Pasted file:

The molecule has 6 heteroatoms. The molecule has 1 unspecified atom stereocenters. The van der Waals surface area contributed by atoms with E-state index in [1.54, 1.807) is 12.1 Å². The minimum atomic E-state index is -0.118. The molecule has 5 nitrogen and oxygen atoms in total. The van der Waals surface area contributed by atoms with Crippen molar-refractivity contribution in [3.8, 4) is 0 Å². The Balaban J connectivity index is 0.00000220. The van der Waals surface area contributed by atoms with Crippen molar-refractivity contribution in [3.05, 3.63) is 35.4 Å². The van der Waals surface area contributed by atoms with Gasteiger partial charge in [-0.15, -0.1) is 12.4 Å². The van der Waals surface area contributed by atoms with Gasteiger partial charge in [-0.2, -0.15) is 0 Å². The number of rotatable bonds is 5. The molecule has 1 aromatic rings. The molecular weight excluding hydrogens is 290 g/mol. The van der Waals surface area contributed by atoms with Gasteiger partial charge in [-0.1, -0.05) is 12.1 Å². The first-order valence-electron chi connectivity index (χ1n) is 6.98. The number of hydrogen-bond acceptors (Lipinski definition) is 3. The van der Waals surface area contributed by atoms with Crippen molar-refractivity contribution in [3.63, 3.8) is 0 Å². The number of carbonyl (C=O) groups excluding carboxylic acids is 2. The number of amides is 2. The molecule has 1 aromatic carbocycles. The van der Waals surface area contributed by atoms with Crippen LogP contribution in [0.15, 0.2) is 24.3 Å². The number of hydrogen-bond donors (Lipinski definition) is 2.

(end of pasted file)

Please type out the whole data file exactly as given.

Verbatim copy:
The molecule has 6 heteroatoms. The molecule has 1 unspecified atom stereocenters. The van der Waals surface area contributed by atoms with E-state index in [1.54, 1.807) is 12.1 Å². The minimum atomic E-state index is -0.118. The molecule has 5 nitrogen and oxygen atoms in total. The van der Waals surface area contributed by atoms with Crippen molar-refractivity contribution in [3.8, 4) is 0 Å². The Balaban J connectivity index is 0.00000220. The van der Waals surface area contributed by atoms with Crippen molar-refractivity contribution in [3.05, 3.63) is 35.4 Å². The van der Waals surface area contributed by atoms with Gasteiger partial charge in [-0.15, -0.1) is 12.4 Å². The van der Waals surface area contributed by atoms with Gasteiger partial charge in [-0.2, -0.15) is 0 Å². The number of rotatable bonds is 5. The molecule has 1 aromatic rings. The molecular weight excluding hydrogens is 290 g/mol. The van der Waals surface area contributed by atoms with Gasteiger partial charge in [-0.1, -0.05) is 12.1 Å². The first-order valence-electron chi connectivity index (χ1n) is 6.98. The number of hydrogen-bond acceptors (Lipinski definition) is 3. The van der Waals surface area contributed by atoms with Crippen molar-refractivity contribution in [3.63, 3.8) is 0 Å². The number of carbonyl (C=O) groups excluding carboxylic acids is 2. The number of amides is 2. The molecule has 1 aromatic carbocycles. The van der Waals surface area contributed by atoms with Crippen LogP contribution in [0.15, 0.2) is 24.3 Å². The number of hydrogen-bond donors (Lipinski definition) is 2.